Abstract [en]

    We explore the different mechanisms through which self-assembled monolayers can tailor energy level alignment at metal-organic semiconductor interfaces. We show that the large work function variation that can be induced by the self-assembled monolayer on gold has limited ability to tailor the interface energy level alignment of a subsequent organic semiconductor overlayer. (C) 2015 Elsevier B.V. All rights reserved.

  • 14.
    Osikowicz, Wojciech
    et al.
    Linköping University, The Institute of Technology. Linköping University, Department of Physics, Chemistry and Biology, Surface Physics and Chemistry .
    Crispin, Xavier
    Linköping University, The Institute of Technology. Linköping University, Department of Science and Technology.
    Tengstedt, Carl
    Linköping University, The Institute of Technology. Linköping University, Department of Science and Technology.
    Lindell, Linda
    Linköping University, The Institute of Technology. Linköping University, Department of Physics, Chemistry and Biology, Surface Physics and Chemistry .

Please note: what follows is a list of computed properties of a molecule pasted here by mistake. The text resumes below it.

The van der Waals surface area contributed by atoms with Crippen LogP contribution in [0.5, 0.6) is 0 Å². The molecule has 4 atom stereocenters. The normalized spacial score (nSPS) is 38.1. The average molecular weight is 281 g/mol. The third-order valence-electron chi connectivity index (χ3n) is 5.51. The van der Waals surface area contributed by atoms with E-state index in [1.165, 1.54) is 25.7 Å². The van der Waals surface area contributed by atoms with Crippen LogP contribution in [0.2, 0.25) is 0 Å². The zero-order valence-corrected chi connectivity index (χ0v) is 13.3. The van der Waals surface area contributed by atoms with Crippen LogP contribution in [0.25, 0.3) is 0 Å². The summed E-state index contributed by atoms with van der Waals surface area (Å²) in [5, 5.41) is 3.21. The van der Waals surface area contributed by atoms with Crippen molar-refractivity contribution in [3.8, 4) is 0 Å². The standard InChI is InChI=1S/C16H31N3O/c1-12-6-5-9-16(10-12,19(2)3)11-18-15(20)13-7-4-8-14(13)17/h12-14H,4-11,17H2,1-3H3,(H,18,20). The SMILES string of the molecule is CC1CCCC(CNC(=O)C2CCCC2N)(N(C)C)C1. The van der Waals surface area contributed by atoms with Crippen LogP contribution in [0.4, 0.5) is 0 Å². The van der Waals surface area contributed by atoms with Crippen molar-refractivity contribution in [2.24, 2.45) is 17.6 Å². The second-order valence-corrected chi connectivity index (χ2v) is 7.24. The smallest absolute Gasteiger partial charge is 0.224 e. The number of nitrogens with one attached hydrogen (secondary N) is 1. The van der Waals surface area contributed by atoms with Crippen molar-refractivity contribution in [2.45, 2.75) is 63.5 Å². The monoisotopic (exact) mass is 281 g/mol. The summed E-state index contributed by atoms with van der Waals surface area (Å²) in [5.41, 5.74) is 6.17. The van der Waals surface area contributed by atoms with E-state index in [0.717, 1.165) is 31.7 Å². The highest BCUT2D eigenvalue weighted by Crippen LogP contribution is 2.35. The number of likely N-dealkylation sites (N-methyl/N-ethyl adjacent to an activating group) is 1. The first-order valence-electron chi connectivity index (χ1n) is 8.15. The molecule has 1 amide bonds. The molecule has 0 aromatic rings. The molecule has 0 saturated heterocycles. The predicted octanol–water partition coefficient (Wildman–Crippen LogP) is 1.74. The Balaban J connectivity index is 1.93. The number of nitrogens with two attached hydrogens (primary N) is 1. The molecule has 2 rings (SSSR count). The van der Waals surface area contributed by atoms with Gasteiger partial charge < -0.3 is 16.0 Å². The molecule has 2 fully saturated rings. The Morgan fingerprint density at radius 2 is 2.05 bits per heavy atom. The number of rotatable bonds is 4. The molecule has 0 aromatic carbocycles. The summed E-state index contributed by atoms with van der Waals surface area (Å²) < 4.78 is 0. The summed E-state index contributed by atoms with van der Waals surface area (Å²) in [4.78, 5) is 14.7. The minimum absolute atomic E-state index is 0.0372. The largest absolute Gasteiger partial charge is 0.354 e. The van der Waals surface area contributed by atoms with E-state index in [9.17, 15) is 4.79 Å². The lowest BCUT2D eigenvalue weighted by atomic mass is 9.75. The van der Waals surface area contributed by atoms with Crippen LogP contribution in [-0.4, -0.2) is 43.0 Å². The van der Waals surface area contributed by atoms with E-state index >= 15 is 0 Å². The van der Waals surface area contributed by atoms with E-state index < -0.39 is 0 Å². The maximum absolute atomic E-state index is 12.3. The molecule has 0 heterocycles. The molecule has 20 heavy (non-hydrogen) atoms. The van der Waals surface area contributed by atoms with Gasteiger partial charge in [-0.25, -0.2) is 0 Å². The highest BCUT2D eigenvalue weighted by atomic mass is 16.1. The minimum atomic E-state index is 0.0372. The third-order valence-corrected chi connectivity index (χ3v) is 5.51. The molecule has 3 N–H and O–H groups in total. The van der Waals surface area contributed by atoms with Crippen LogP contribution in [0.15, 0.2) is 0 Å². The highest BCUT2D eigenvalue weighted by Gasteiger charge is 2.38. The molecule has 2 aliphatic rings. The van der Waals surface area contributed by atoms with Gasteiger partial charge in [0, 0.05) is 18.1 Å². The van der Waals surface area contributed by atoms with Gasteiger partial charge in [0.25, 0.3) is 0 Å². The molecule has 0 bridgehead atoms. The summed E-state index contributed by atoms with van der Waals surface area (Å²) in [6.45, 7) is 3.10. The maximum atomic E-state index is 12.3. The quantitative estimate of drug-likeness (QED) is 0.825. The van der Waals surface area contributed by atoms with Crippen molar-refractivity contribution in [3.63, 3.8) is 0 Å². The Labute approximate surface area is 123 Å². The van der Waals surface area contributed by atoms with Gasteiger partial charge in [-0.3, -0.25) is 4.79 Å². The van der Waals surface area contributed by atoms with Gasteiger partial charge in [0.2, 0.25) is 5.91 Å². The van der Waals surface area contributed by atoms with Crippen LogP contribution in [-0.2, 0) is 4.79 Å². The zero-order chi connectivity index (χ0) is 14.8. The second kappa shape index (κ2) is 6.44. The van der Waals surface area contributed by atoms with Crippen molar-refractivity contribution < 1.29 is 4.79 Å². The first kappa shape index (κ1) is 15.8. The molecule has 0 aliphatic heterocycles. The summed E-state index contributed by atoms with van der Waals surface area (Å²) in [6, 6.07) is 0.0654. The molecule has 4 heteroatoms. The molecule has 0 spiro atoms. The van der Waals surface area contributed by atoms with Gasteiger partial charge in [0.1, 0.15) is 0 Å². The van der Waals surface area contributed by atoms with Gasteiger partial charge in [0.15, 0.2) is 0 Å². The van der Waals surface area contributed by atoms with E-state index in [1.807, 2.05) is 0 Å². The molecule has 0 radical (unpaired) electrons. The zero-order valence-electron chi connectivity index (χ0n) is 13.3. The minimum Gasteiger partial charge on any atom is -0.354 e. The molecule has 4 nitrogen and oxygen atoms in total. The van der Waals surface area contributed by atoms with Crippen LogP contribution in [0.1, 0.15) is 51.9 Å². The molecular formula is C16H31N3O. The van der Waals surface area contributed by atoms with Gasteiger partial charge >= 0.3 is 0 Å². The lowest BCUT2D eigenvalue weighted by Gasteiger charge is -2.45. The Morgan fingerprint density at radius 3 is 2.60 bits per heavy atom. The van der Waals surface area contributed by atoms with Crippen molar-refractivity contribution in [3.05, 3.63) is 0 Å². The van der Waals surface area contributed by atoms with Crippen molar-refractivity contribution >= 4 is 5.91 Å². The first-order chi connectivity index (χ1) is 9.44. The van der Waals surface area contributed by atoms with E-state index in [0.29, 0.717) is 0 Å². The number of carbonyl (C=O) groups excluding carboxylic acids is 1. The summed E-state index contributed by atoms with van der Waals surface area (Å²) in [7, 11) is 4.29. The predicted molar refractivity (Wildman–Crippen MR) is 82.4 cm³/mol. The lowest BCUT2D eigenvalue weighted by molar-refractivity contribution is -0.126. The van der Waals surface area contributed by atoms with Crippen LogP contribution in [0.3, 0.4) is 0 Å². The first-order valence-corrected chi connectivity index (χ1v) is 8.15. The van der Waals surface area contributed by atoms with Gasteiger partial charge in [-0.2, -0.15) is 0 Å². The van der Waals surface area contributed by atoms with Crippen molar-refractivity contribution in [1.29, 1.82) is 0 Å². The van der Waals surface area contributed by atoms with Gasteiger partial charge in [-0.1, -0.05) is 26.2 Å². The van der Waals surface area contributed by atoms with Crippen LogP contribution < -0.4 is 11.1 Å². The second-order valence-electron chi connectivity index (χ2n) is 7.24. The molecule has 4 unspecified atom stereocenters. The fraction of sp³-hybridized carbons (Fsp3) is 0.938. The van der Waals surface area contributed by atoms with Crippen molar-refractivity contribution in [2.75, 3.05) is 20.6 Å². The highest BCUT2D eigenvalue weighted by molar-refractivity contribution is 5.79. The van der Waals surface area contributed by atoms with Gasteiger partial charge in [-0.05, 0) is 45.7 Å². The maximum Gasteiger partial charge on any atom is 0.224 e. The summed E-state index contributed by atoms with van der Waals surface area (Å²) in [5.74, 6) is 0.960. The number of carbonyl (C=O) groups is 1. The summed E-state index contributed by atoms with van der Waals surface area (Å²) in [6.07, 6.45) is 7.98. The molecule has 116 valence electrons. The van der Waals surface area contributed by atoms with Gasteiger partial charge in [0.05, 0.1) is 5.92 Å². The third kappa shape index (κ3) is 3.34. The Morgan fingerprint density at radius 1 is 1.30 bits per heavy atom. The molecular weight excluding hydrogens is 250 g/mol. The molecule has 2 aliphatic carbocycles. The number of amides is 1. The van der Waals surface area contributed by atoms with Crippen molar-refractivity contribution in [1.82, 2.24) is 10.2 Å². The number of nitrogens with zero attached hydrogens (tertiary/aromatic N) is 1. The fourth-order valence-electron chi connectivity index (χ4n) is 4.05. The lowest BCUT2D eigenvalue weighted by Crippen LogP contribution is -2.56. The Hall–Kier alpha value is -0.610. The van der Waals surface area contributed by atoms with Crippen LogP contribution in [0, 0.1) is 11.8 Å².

Kugler, Thomas
    Linköping University, The Institute of Technology. Linköping University, Department of Science and Technology.
    Salaneck, William R
    Linköping University, The Institute of Technology. Linköping University, Department of Physics, Chemistry and Biology, Surface Physics and Chemistry .
    Transparent low-work-function indium tin oxide electrode obtained by molecular scale interface engineering2004In: Applied Physics Letters, ISSN 0003-6951, E-ISSN 1077-3118, Vol. 85, no 9, p. 1616-1618Article in journal (Refereed)
    Abstract [en]

    Transparent low-work-function indium tin oxide (ITO) electrode was obtained by using molecular scale interface engineering. The modified ITO surface may be used as electron injecting electrode in polymer light-emitting devices. ITO surfaces, exposed to TDAE molecules, were found to be stable upon exposure to air, and to mild annealing. Photoelectron spectroscopy measurements show that the low-work-function of the modified electrode remains upon exposure to air in gentle annealing.